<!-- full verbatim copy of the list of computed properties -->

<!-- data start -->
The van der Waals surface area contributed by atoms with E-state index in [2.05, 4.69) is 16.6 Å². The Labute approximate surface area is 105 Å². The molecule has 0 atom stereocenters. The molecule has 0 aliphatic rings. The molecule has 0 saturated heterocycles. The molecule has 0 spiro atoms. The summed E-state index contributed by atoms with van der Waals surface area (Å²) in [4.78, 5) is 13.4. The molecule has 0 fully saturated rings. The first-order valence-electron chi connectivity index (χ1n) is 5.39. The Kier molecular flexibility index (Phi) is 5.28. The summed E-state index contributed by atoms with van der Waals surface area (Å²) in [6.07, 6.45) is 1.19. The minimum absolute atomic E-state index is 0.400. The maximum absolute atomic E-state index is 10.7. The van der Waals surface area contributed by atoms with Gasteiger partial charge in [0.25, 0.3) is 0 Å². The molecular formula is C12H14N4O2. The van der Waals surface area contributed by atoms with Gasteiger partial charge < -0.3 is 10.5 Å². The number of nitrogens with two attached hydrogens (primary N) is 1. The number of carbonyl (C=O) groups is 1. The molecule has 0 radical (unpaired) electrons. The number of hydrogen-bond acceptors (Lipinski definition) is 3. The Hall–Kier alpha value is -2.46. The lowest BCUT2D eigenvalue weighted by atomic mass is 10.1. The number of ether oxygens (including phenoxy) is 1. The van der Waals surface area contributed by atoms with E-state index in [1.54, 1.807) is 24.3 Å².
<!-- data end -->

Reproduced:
The van der Waals surface area contributed by atoms with E-state index in [2.05, 4.69) is 16.6 Å². The Labute approximate surface area is 105 Å². The molecule has 0 atom stereocenters. The molecule has 0 aliphatic rings. The molecule has 0 saturated heterocycles. The molecule has 0 spiro atoms. The summed E-state index contributed by atoms with van der Waals surface area (Å²) in [4.78, 5) is 13.4. The molecule has 0 fully saturated rings. The first-order valence-electron chi connectivity index (χ1n) is 5.39. The Kier molecular flexibility index (Phi) is 5.28. The summed E-state index contributed by atoms with van der Waals surface area (Å²) in [6.07, 6.45) is 1.19. The minimum absolute atomic E-state index is 0.400. The maximum absolute atomic E-state index is 10.7. The van der Waals surface area contributed by atoms with Gasteiger partial charge in [0.25, 0.3) is 0 Å². The molecular formula is C12H14N4O2. The van der Waals surface area contributed by atoms with Gasteiger partial charge < -0.3 is 10.5 Å². The number of nitrogens with two attached hydrogens (primary N) is 1. The number of carbonyl (C=O) groups is 1. The molecule has 0 radical (unpaired) electrons. The number of hydrogen-bond acceptors (Lipinski definition) is 3. The Hall–Kier alpha value is -2.46. The lowest BCUT2D eigenvalue weighted by atomic mass is 10.1. The number of ether oxygens (including phenoxy) is 1. The van der Waals surface area contributed by atoms with E-state index in [1.54, 1.807) is 24.3 Å².